Tag Archives: linqpad

Object.Extend in C# for exploratory coding

LINQPad is great for exploratory coding. I use it all the time while I’m poking at APIs, and it’s completely replaced other scripting languages for me. I often find myself gradually building up result sets as I grope my way towards the result I’m looking for – and then I go back and re-factor it into something more presentable.

Unfortunately, building up these result sets can mean copying all the members of an old dynamic object into a new dynamic object.

var sites = siteData.Select(s => new { SiteName = s[0], SiteLink = s[1] });
var siteInfo = sites.Select(s => new {
    SiteName = s.SiteName, SiteLink = s.SiteLink, SiteInfo = SiteInformation[s.SiteName]
var siteContent = siteInfo.Select(s => {
    var details = GenerateDetailsSomehow(s);
    return new {
        SiteName = s.SiteName,
        SiteInfo = s.SiteInfo,
        SiteLink = s.SiteLink,
        SiteDetails = details
// ... more of the same

That gets tedious fast. Wouldn’t it be great if C# had something similar to JavaScript’s Object.Extend? Well, maybe it can. I jumped into the “My Extensions” file in LINQPad and put together the following extension method:

public static dynamic Extend(this object firstObj, params object[] objs) {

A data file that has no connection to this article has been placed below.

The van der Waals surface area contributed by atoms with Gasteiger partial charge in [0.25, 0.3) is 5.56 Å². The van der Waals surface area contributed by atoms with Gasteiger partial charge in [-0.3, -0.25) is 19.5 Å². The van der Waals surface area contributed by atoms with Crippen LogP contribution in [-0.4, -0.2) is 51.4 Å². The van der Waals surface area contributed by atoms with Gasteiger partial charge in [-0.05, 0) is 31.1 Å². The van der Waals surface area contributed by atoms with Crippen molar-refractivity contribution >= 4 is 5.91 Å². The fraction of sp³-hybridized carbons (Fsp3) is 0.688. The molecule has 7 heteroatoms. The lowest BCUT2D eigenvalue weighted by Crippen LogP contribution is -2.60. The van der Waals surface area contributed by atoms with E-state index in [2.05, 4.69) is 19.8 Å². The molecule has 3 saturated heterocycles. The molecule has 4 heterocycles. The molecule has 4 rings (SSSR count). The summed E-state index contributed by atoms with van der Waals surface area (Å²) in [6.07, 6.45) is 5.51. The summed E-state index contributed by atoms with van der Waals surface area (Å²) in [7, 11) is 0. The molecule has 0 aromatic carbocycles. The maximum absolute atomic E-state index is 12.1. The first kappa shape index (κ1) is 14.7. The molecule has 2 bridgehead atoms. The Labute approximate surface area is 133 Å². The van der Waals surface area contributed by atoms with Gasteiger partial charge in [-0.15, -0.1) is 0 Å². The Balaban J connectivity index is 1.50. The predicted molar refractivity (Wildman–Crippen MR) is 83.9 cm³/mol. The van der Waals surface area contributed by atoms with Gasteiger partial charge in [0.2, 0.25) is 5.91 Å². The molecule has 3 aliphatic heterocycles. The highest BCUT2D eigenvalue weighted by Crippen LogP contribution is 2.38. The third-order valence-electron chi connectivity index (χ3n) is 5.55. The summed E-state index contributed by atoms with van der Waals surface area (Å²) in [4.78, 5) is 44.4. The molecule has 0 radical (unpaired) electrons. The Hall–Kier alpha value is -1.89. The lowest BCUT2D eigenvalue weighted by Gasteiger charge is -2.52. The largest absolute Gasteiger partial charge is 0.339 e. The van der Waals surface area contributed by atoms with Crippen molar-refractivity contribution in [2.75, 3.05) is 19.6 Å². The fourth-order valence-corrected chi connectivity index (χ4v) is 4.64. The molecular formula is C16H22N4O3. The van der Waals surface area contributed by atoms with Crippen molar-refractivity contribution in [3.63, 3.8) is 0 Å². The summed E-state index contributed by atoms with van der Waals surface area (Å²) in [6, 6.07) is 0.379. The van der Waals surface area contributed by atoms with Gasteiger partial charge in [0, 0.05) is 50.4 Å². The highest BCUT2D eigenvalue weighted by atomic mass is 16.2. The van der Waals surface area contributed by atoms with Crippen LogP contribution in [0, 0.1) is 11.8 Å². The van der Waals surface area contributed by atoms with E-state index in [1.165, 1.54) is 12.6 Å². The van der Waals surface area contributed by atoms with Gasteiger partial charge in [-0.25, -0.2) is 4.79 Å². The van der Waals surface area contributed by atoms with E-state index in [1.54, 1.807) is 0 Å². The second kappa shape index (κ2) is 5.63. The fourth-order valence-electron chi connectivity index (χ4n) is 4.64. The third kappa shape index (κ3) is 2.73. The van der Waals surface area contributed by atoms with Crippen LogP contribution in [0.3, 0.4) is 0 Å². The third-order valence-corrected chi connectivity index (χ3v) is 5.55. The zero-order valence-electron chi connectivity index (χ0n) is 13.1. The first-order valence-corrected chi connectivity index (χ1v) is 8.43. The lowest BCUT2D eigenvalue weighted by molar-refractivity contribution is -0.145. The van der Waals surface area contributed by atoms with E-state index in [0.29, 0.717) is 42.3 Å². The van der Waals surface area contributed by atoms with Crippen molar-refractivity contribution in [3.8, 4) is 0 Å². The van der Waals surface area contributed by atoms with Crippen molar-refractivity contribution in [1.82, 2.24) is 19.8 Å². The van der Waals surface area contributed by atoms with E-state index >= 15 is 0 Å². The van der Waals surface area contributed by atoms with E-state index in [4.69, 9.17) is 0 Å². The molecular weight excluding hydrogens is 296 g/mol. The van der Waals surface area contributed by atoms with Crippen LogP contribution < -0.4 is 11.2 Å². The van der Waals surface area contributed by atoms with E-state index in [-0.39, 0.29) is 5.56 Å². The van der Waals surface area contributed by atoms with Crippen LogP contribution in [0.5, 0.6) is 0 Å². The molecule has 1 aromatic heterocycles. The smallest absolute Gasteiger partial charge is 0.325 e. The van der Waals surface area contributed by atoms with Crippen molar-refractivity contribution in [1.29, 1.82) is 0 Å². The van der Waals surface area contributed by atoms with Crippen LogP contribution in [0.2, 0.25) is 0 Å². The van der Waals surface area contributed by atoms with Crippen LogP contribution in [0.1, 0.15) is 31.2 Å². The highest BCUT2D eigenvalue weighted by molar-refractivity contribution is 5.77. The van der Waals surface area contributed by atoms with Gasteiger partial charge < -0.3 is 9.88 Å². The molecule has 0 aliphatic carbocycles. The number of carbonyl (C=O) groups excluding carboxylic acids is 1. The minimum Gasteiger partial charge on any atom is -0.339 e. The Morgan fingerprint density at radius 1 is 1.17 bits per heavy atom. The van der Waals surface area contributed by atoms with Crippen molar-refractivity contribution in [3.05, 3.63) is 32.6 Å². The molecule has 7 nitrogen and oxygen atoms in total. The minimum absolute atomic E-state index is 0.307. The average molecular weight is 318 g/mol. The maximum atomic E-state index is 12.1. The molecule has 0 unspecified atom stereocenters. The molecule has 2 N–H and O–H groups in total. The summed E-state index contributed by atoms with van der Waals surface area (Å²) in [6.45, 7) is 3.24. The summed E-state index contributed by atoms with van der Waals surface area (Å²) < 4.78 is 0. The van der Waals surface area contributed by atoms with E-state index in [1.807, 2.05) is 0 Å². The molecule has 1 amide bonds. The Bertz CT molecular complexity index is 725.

var result = new ExpandoObject();
    foreach (var o in new[] { firstObj }.Union(objs)) {
        foreach (var p in o.GetType().GetProperties().Select(p => new { Name = p.Name, Value = p.GetValue(o) })) {
            var props = ((IDictionary<string, object>)result);
            if (props.ContainsKey(p.Name)) props[p.Name] = p.Value;
            else props.Add(p.Name, p.Value);
    return result;

Now you can just call .Extend(...) on any object! So instead of having to create new objects all the time, you can do this:

var sites = siteData.Select(s => new { SiteName = s[0], SiteLink = s[1] });
var siteInfo = sites.Select(s => s.Extend(new {SiteInfo = SiteInformation[s.SiteName]}));
var siteContent = siteInfo.Select(s =>s.Extend(new { SiteDetails = GenerateDetailsSomehow(s) }));

That’s much easier to read (and quicker to write) than the first snippet! Unfortunately, it doesn’t work – the first call to our object.Extend(...) extension method is just fine, but the second call fails. Sadly, the way the runtime binder works means that our extension method won’t be available on the dynamics we create, so we can’t chain multiple calls using this approach.

I have solved that (and a number of other minor annoyances) and put it all together in a Nuget package called ObjectExtend. Sadly, if you don’t have a license for LINQPad you may have to download the package and reference it manually, but if you do have a license you can use the Nuget client built right in to LINQPad.

After adding ObjectExtend to our script, the chained script above works as expected:

There you have it! Object.Extend in C#.

Please note this is a package focused on tinkering in LINQPad. It’s not the kind of thing you should be using while building maintainable, production-quality software.

Update: I had a few requests for source code, and it’s up on github now, but rather than making people who want to understand it dig through code I wrote up an explanation.